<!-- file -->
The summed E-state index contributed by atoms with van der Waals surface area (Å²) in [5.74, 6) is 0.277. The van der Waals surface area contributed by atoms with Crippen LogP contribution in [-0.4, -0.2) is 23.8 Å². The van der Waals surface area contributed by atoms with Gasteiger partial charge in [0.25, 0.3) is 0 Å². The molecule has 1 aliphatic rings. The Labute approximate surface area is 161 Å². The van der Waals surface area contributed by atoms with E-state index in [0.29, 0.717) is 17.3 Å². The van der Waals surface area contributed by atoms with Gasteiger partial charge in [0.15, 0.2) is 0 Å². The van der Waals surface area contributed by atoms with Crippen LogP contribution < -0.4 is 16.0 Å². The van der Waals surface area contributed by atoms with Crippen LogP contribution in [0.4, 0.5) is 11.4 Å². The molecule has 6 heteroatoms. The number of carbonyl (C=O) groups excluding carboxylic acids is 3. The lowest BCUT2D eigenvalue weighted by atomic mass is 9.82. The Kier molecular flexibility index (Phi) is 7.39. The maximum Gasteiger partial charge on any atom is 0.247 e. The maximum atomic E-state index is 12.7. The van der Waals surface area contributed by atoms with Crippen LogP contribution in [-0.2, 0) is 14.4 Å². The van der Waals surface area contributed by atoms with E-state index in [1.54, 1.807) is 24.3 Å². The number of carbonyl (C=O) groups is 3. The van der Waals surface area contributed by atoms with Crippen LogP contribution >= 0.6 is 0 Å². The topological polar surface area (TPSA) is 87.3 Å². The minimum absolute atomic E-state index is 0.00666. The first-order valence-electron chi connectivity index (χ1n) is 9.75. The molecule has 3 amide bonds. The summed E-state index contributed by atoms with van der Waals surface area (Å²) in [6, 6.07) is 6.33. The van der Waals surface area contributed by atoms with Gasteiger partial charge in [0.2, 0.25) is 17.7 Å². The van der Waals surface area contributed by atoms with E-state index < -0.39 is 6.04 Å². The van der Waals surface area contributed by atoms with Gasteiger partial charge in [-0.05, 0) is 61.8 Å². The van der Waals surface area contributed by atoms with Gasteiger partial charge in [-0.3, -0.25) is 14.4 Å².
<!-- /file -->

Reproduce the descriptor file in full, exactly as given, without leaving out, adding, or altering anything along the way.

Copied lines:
The summed E-state index contributed by atoms with van der Waals surface area (Å²) in [5.74, 6) is 0.277. The van der Waals surface area contributed by atoms with Crippen LogP contribution in [-0.4, -0.2) is 23.8 Å². The van der Waals surface area contributed by atoms with Gasteiger partial charge in [0.25, 0.3) is 0 Å². The molecule has 1 aliphatic rings. The Labute approximate surface area is 161 Å². The van der Waals surface area contributed by atoms with E-state index in [0.29, 0.717) is 17.3 Å². The van der Waals surface area contributed by atoms with Gasteiger partial charge in [0.15, 0.2) is 0 Å². The van der Waals surface area contributed by atoms with Crippen LogP contribution < -0.4 is 16.0 Å². The van der Waals surface area contributed by atoms with Crippen LogP contribution in [0.4, 0.5) is 11.4 Å². The molecule has 6 heteroatoms. The number of carbonyl (C=O) groups excluding carboxylic acids is 3. The lowest BCUT2D eigenvalue weighted by atomic mass is 9.82. The Kier molecular flexibility index (Phi) is 7.39. The maximum Gasteiger partial charge on any atom is 0.247 e. The maximum atomic E-state index is 12.7. The van der Waals surface area contributed by atoms with Crippen LogP contribution in [-0.2, 0) is 14.4 Å². The van der Waals surface area contributed by atoms with E-state index in [1.54, 1.807) is 24.3 Å². The number of carbonyl (C=O) groups is 3. The van der Waals surface area contributed by atoms with Crippen LogP contribution >= 0.6 is 0 Å². The topological polar surface area (TPSA) is 87.3 Å². The minimum absolute atomic E-state index is 0.00666. The first-order valence-electron chi connectivity index (χ1n) is 9.75. The molecule has 3 amide bonds. The summed E-state index contributed by atoms with van der Waals surface area (Å²) in [6, 6.07) is 6.33. The van der Waals surface area contributed by atoms with Gasteiger partial charge in [0.2, 0.25) is 17.7 Å². The van der Waals surface area contributed by atoms with E-state index < -0.39 is 6.04 Å². The van der Waals surface area contributed by atoms with Gasteiger partial charge in [-0.05, 0) is 61.8 Å². The van der Waals surface area contributed by atoms with Gasteiger partial charge in [-0.3, -0.25) is 14.4 Å².